Property law roundup

  • Playlist: songs about eminent domain and takings, property law and the road [Robert H. Thomas, Inverse Condemnation]
  • In-depth look into problems that develop when title to land is held as “heirs’ property,” leaving a dangerous collective tangle in place of individual right and duty [David Slade and Angie Jackson, Post and Courier (Charleston, S.C.)]
  • Dispute over remains of two dinosaurs locked in combat 66 million years ago, lately unearthed in Garfield County, Mont. and extremely valuable, hinges on whether their fossils are “minerals”; Ninth Circuit says they are under Montana law [AP via Molly Brady (“property professor dream hypo”), Murray v. BEJ Minerals]
  • “Government Should Compensate Property Owners for Flood Damage It Facilitated” [Ilya Shapiro and Patrick Moran on Cato amicus petition for certiorari in St. Bernard Parish v. United States] “Texas Court Rules Deliberate Flooding of Private Property by State Government in Wake of Hurricane Harvey can be a Taking” [Ilya Somin]
  • Constituent-group politics continues to shape use of federal lands, to the detriment of its economic value [Gary Libecap, Regulation and related working paper]
  • Caution, satire: Facebook parody of super-intrusive, restrictive, and meddlesome HOA [East Mountain West View Home Owners Association]


  • Let’s see, animal, vegetable, or mineral? I’d go with animal, anything else and you’re leading the other players astray.

  • Near my home in Atlanta, a tract big enough for a whole subdivision was heirs property for black families. It was worth many millions but it took over 20 years from when they first started trying to straighten it out to build the first home there.
    In other countries (Greece is one I read about) the lack of clear title to land (imagine 4000 years of history) is a big impediment to economic progress.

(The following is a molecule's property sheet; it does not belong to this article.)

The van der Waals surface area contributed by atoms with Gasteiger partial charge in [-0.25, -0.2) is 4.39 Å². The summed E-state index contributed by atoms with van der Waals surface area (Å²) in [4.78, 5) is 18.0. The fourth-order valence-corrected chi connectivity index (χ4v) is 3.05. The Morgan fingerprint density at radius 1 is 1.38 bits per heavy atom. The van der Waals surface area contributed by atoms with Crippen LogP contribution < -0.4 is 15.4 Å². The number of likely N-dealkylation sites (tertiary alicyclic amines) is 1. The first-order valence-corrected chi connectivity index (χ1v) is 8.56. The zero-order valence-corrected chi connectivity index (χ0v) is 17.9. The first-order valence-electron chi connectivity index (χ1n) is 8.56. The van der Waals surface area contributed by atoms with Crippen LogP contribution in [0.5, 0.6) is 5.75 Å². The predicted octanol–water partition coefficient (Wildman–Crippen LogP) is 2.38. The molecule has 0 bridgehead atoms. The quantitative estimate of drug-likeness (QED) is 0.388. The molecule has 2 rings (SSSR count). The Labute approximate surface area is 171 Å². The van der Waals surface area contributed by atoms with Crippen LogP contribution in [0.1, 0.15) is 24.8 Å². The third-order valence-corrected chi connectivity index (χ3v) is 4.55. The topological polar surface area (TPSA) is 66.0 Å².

• Privatizing Federal lands in the dry West?

    This is a bad idea if it means open lands will be fenced off with “No trespassing” signs. The lands would only pick up pennies an acre at public auction, far too little to justify destroying the quality of life in the open West. “Don’t fence me in!”

    I am more sympathetic to private use, however, eg mining (provided the taxpayer gets reasonable royalties), and intelligently managed logging.

    The Scandinavian countries have a superior legal framework for private land in wilderness of low economic value– the “freedom to roam”, aka “every man’s right” (“allemansrätten”).
    Roads, trails, and undeveloped lands are open to hikers, hunters, and campers who respect them.

  • Flood “takings”?

    If the taxpayers pay for the first flooding, they should then be exempt from paying for any new building in that flood zone.

    • Hugo,
      I always thought that if the Fed Gov’t was to step up and pay something like market value to provide aid to the uninsured following a flood, hurricane, etc, it should do so on the condition of taking title to the property, then amass those properties together and redesignate them as floodlands to buffer against future disasters of similar nature. The idea of paying out Federal Aid in FL, LA, MS, SC etc again and again because private insurers won’t issue policies to cover the sandbars, tidal flood plains, and sinking swamps people have chosen to build upon. Same thought for lava spills/volcanic eruptions.

      (and I make that suggestion as a FL resident)

    • Bulldozing fire line “takings”?

      If the taxpayers pay for the first time they bulldoze my home to create a fire line at the wild land interface so as to save the whole town, they should then be exempt from paying for any subsequent times they bulldoze my house in the future to save the town.

      Make sense Hugo?

      Neither does intentionally flooding my land and home repeatedly and only paying once for the act.

      Unless of course, the powers that be condemn via eminent domain an easement for the future right to flood my land at will, and pay full compensation for that future right, or bulldoze a fire line across my property to save the town.